ADJUNCTS: Grains and other sources of fermentable sugars other than barley or wheat. Adjuncts such as corn or corn sugar, rice, and cane sugar can reduce the cost of brewing, but generally diminish flavor. Common in North American mass-market beers, rarely used in craft brewing.

 ALCOHOL BY VOLUME: The most common measure of alcoholic strength in beer (and other beverages) worldwide, sometimes abbreviated ABV on labels. U.S. laws used to specify beer strength in alcohol by weight; since alcohol is lighter than water, this gave lower apparent levels, and led to the widespread misconception that standard American beer is weaker than imported beers. Most beers worldwide range from 4 to 5 percent ABV (3.2 to 4 percent by weight). West Coast craft beers tend to be slightly stronger, in the 5 to 6 percent range, and many seasonal beers are stronger still.
ALE: One of the two basic styles of beer, fermented at relatively warm temperatures (65 to 68°F) with top-fermenting yeast. Characterized by fruity, estery flavors and aromas in addition to hops and malt. Compare lager.

ALTBIER: Literally “old beer”; used in certain German regions with traditions of brewing ale rather than lager, and by a few Western brewers making beers in a similar style.

ASTRINGENT: Causing a drying, tightening sensation to the mouth, especially the gums; imparted to beer by hops. Astringency is generally a positive, refreshing trait, unless it’s too pronounced.

BARLEY: Grain most typically used to brew beer. Barley grains must be converted to malt for most brewing.

BARLEY WINE: The strongest category of ales (8 to 12 percent alcohol by volume), usually fairly sweet, and intended for sipping in small quantities with or as dessert. Long fermentation with multiple strains of yeast required to reach higher alcohol levels provides especially complex and fruity flavors and aromas.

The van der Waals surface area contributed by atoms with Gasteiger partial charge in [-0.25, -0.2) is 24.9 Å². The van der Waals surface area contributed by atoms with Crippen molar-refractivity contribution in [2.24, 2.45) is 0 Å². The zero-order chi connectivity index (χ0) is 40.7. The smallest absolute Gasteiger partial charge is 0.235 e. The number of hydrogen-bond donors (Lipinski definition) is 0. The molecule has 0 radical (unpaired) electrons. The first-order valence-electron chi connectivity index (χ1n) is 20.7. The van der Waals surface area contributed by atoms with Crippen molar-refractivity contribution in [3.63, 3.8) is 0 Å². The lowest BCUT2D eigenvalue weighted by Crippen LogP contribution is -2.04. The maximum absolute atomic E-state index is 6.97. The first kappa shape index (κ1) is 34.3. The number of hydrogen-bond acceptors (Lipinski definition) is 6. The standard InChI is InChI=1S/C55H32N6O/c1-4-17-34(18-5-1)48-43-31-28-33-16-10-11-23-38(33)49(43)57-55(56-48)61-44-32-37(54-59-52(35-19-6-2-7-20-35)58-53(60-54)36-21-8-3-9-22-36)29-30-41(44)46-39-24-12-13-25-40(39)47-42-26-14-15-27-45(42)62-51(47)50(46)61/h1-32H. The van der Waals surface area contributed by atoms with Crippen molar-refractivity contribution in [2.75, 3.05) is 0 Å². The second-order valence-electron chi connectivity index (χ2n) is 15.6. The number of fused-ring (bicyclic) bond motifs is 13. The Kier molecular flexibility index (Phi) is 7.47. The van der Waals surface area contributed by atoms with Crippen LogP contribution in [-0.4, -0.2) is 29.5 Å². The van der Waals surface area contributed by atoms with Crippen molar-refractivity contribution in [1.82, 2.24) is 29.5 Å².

BEER: In the broadest sense, covers the whole range of fermented grain beverages. As used here, a category that encompasses lager, ale, and wheat beer.

BITTER: 1. One of the five basic flavors, in beer associated mainly with hops. 2. An English ale style that, despite the name, is usually less bitter than pale ale. Produced by some West Coast brewers.

BOCK: A style of lager, usually high-gravity lager, from Bavaria, traditionally brewed for spring consumption.

BODY: The density or “mouth-filling” sensation of a beer, contributed mostly by alcohol and dextrins.

BOTTOM-FERMENTING: Describes the kind of yeast used in lager fermentation, which remains suspended throughout the fermenting wort and gradually settles to the bottom. Compare with top-fermenting.

BREWERY: A place where beer is brewed.

BREWING: Strictly speaking, the stage of boiling wort and hops together prior to fermentation; more loosely, covers the entire process of producing beer from the time the malt and water are first combined through fermentation and conditioning.

BREW PUB: An American term for an establishment where beer is brewed and served on the same premises; sometimes food is served as well.

BROWN ALE: An English ale style, typically malty, medium-bodied, and slightly sweet with moderate hop flavor. West Coast examples are often more highly hopped than a typical English brown ale.

BUTTERY, BUTTERSCOTCH: Describes the aroma of diacetyl, an organic compound produced by yeasts under certain temperature and chemical conditions during fermentation. A slight buttery aroma is an appreciated characteristic of certain styles of ale, but butteriness is considered a fault in other beers.